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Labor and Employment Alert

We hope you are navigating in this very uncertain environment, your workforce is staying healthy, and your business is thriving.  As you may have seen, the CDC recently announced that their recommendations now include fewer mitigation efforts.  This is fantastic news, as it represents yet another important milestone in our journey toward a post-pandemic community.


In just over six months, Pennsylvania’s minimum salary requirements for exempt (salaried) employees are set to increase above the federal minimum standard. Ever since Pennsylvania’s Minimum Wage Act was passed in 1968, it has mirrored the minimum wage levels and salary exemption minimums set forth in the Fair Labor Standards Act. That is about to change.


On October 3, 2021, the Pennsylvania Minimum Wage Act is set to increase the salary level; the salary threshold will rise to $780 per week ($40,560 per year). Anyone not paid at least $780 per week will not qualify for the white-collar exemptions and will therefore be treated as a non-exempt (hourly) employee, who must track their hours worked and be paid overtime at the rate of one-and-one-half-times their hourly rate for all hours worked over 40 in a workweek.


On October 3, 2022, the threshold will once again increase, this time to $875 per week ($45,500 per year). This is a 28% increase above the current $684 per week level and a 92% increase above the 2019 minimum salary threshold.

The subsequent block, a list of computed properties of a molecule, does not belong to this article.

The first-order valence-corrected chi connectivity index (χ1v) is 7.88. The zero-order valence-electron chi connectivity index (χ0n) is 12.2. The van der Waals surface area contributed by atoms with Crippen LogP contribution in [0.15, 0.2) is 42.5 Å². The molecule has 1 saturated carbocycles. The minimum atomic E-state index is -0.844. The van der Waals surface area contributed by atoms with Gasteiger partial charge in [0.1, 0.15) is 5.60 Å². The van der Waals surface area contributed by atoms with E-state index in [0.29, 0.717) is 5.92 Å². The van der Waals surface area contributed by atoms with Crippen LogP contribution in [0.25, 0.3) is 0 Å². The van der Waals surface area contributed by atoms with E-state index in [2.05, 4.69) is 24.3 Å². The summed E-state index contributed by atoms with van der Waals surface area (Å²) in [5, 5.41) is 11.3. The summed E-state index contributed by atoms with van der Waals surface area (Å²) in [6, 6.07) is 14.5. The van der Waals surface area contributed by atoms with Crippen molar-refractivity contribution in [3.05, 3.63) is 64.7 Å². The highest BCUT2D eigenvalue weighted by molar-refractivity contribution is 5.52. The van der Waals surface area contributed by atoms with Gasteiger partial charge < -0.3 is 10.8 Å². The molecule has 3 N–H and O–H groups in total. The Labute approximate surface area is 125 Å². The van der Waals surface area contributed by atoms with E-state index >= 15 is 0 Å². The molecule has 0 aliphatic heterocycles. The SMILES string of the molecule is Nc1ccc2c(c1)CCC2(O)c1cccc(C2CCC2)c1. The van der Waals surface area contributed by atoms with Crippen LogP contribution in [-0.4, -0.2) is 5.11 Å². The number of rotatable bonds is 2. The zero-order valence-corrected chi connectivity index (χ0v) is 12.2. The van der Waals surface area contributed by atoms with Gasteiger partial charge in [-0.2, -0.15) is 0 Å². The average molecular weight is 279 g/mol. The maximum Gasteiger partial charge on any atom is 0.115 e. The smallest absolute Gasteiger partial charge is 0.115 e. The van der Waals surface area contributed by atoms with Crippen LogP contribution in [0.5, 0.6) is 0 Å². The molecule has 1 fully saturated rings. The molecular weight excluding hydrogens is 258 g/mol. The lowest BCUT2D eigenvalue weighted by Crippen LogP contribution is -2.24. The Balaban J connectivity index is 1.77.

On October 3, 2023, the annual salary threshold will be set at a “rate equal to the weighted average 10th percentile wages for Pennsylvania workers who work in exempt executive, administrative or professional classifications as determined by the Department with advice and consultation by the Minimum Wage Advisory Board and based on an annual wage survey of all worker classifications conducted by the Department.”


The salary threshold will then be increased every three years thereafter, i.e., October 2026, October 2029, etc.


With the increased salary levels, we anticipate greater enforcement efforts by the Pennsylvania Department of Labor. Accordingly, in addition to reviewing salary levels, employers should review jobs, job descriptions and to ensure all employees are classified properly.


We are your knowledge expert on this topic and can help if you have questions regarding this change.  Please contact any of us for specific information.


Scott Nick – (814) 449-8445

Bob Hooks – (412) 518-0353

Beth Pellegrino – (814) 431-3992

Contact J.L. Nick & Associates for all your Human Resource Consulting Needs